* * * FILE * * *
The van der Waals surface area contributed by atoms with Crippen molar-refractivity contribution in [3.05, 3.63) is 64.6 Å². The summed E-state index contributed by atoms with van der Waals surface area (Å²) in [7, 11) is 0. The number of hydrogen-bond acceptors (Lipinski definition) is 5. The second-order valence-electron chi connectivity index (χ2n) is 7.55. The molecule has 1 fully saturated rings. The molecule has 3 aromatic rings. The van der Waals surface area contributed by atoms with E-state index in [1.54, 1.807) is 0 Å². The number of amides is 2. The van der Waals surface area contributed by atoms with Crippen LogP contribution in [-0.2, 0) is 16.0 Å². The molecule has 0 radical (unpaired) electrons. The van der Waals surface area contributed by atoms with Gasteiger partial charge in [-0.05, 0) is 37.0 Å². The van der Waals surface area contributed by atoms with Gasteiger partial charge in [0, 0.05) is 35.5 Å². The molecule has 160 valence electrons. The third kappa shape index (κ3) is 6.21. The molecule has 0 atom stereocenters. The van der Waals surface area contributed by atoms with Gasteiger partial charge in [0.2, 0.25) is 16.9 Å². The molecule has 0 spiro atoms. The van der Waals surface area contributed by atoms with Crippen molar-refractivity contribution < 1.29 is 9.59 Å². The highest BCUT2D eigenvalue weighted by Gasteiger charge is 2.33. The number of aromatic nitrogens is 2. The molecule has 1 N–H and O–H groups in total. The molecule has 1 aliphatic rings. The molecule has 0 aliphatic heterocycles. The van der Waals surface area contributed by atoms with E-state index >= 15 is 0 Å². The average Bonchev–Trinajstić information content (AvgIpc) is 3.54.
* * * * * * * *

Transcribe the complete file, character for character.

The van der Waals surface area contributed by atoms with Crippen molar-refractivity contribution in [3.05, 3.63) is 64.6 Å². The summed E-state index contributed by atoms with van der Waals surface area (Å²) in [7, 11) is 0. The number of hydrogen-bond acceptors (Lipinski definition) is 5. The second-order valence-electron chi connectivity index (χ2n) is 7.55. The molecule has 1 fully saturated rings. The molecule has 3 aromatic rings. The van der Waals surface area contributed by atoms with E-state index in [1.54, 1.807) is 0 Å². The number of amides is 2. The van der Waals surface area contributed by atoms with Crippen LogP contribution in [-0.2, 0) is 16.0 Å². The molecule has 0 radical (unpaired) electrons. The van der Waals surface area contributed by atoms with Gasteiger partial charge in [-0.05, 0) is 37.0 Å². The van der Waals surface area contributed by atoms with Gasteiger partial charge in [0, 0.05) is 35.5 Å². The molecule has 160 valence electrons. The third kappa shape index (κ3) is 6.21. The molecule has 0 atom stereocenters. The van der Waals surface area contributed by atoms with Gasteiger partial charge in [0.2, 0.25) is 16.9 Å². The molecule has 0 spiro atoms. The van der Waals surface area contributed by atoms with Crippen molar-refractivity contribution < 1.29 is 9.59 Å². The highest BCUT2D eigenvalue weighted by Gasteiger charge is 2.33. The number of aromatic nitrogens is 2. The molecule has 1 N–H and O–H groups in total. The molecule has 1 aliphatic rings. The molecule has 0 aliphatic heterocycles. The van der Waals surface area contributed by atoms with E-state index >= 15 is 0 Å². The average Bonchev–Trinajstić information content (AvgIpc) is 3.54.